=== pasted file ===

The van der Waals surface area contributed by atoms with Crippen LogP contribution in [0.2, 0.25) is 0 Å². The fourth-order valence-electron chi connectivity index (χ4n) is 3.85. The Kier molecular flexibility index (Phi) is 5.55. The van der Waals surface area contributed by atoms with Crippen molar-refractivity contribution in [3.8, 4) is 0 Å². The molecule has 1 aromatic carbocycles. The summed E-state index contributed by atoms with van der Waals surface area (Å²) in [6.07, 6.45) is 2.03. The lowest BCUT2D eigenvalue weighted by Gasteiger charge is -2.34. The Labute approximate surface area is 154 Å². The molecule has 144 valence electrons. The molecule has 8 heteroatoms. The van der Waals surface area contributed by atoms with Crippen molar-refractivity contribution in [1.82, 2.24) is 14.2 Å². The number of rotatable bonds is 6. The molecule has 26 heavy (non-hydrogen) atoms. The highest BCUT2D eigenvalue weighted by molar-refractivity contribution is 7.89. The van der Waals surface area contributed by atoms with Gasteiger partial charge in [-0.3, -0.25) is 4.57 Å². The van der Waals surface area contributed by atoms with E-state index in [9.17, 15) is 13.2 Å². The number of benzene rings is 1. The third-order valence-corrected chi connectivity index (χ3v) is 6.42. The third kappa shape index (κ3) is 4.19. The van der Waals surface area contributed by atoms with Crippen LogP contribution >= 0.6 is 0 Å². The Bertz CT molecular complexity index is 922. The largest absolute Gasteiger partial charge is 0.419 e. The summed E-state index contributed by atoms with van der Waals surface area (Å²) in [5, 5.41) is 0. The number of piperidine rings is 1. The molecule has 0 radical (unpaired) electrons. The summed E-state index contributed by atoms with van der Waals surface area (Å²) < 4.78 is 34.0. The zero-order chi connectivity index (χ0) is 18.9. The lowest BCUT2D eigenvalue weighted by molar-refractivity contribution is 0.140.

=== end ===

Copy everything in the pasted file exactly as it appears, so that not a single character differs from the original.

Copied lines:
The van der Waals surface area contributed by atoms with Crippen LogP contribution in [0.2, 0.25) is 0 Å². The fourth-order valence-electron chi connectivity index (χ4n) is 3.85. The Kier molecular flexibility index (Phi) is 5.55. The van der Waals surface area contributed by atoms with Crippen molar-refractivity contribution in [3.8, 4) is 0 Å². The molecule has 1 aromatic carbocycles. The summed E-state index contributed by atoms with van der Waals surface area (Å²) in [6.07, 6.45) is 2.03. The lowest BCUT2D eigenvalue weighted by Gasteiger charge is -2.34. The Labute approximate surface area is 154 Å². The molecule has 144 valence electrons. The molecule has 8 heteroatoms. The van der Waals surface area contributed by atoms with Crippen molar-refractivity contribution in [1.82, 2.24) is 14.2 Å². The number of rotatable bonds is 6. The molecule has 26 heavy (non-hydrogen) atoms. The highest BCUT2D eigenvalue weighted by molar-refractivity contribution is 7.89. The van der Waals surface area contributed by atoms with Gasteiger partial charge in [-0.3, -0.25) is 4.57 Å². The van der Waals surface area contributed by atoms with E-state index in [9.17, 15) is 13.2 Å². The number of benzene rings is 1. The third-order valence-corrected chi connectivity index (χ3v) is 6.42. The third kappa shape index (κ3) is 4.19. The van der Waals surface area contributed by atoms with Crippen LogP contribution >= 0.6 is 0 Å². The Bertz CT molecular complexity index is 922. The largest absolute Gasteiger partial charge is 0.419 e. The summed E-state index contributed by atoms with van der Waals surface area (Å²) in [5, 5.41) is 0. The number of piperidine rings is 1. The molecule has 0 radical (unpaired) electrons. The summed E-state index contributed by atoms with van der Waals surface area (Å²) < 4.78 is 34.0. The zero-order chi connectivity index (χ0) is 18.9. The lowest BCUT2D eigenvalue weighted by molar-refractivity contribution is 0.140.